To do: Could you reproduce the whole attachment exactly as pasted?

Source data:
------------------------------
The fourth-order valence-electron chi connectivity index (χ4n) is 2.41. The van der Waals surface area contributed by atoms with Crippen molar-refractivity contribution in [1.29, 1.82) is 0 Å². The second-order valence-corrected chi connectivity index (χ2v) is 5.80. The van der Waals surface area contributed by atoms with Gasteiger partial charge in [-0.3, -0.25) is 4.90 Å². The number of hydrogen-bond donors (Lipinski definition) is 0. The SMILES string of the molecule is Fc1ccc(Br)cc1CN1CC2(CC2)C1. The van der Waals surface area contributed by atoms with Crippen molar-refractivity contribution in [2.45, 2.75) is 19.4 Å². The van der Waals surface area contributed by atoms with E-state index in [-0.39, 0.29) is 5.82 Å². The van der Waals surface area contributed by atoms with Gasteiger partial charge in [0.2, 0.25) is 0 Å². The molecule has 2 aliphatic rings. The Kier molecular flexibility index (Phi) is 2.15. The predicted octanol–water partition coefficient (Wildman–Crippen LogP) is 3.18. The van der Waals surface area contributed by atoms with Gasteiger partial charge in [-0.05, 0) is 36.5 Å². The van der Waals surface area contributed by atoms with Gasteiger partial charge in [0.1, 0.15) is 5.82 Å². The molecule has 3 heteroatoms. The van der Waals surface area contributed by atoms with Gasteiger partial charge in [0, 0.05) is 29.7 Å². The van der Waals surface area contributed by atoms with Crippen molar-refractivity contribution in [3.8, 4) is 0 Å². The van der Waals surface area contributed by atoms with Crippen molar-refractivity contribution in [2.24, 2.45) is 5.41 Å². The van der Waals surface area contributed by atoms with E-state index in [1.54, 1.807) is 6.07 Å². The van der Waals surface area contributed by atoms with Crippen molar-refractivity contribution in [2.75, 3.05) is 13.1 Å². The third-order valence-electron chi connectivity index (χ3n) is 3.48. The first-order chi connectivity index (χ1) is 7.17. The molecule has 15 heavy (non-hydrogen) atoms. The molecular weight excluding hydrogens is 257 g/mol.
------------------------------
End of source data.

The fourth-order valence-electron chi connectivity index (χ4n) is 2.41. The van der Waals surface area contributed by atoms with Crippen molar-refractivity contribution in [1.29, 1.82) is 0 Å². The second-order valence-corrected chi connectivity index (χ2v) is 5.80. The van der Waals surface area contributed by atoms with Gasteiger partial charge in [-0.3, -0.25) is 4.90 Å². The number of hydrogen-bond donors (Lipinski definition) is 0. The SMILES string of the molecule is Fc1ccc(Br)cc1CN1CC2(CC2)C1. The van der Waals surface area contributed by atoms with Crippen molar-refractivity contribution in [2.45, 2.75) is 19.4 Å². The van der Waals surface area contributed by atoms with E-state index in [-0.39, 0.29) is 5.82 Å². The van der Waals surface area contributed by atoms with Gasteiger partial charge in [0.2, 0.25) is 0 Å². The molecule has 2 aliphatic rings. The Kier molecular flexibility index (Phi) is 2.15. The predicted octanol–water partition coefficient (Wildman–Crippen LogP) is 3.18. The van der Waals surface area contributed by atoms with Gasteiger partial charge in [-0.05, 0) is 36.5 Å². The van der Waals surface area contributed by atoms with Gasteiger partial charge in [0.1, 0.15) is 5.82 Å². The molecule has 3 heteroatoms. The van der Waals surface area contributed by atoms with Gasteiger partial charge in [0, 0.05) is 29.7 Å². The van der Waals surface area contributed by atoms with Crippen molar-refractivity contribution in [3.8, 4) is 0 Å². The van der Waals surface area contributed by atoms with Crippen molar-refractivity contribution in [2.24, 2.45) is 5.41 Å². The van der Waals surface area contributed by atoms with E-state index in [1.54, 1.807) is 6.07 Å². The van der Waals surface area contributed by atoms with Crippen molar-refractivity contribution in [2.75, 3.05) is 13.1 Å². The third-order valence-electron chi connectivity index (χ3n) is 3.48. The first-order chi connectivity index (χ1) is 7.17. The molecule has 15 heavy (non-hydrogen) atoms. The molecular weight excluding hydrogens is 257 g/mol.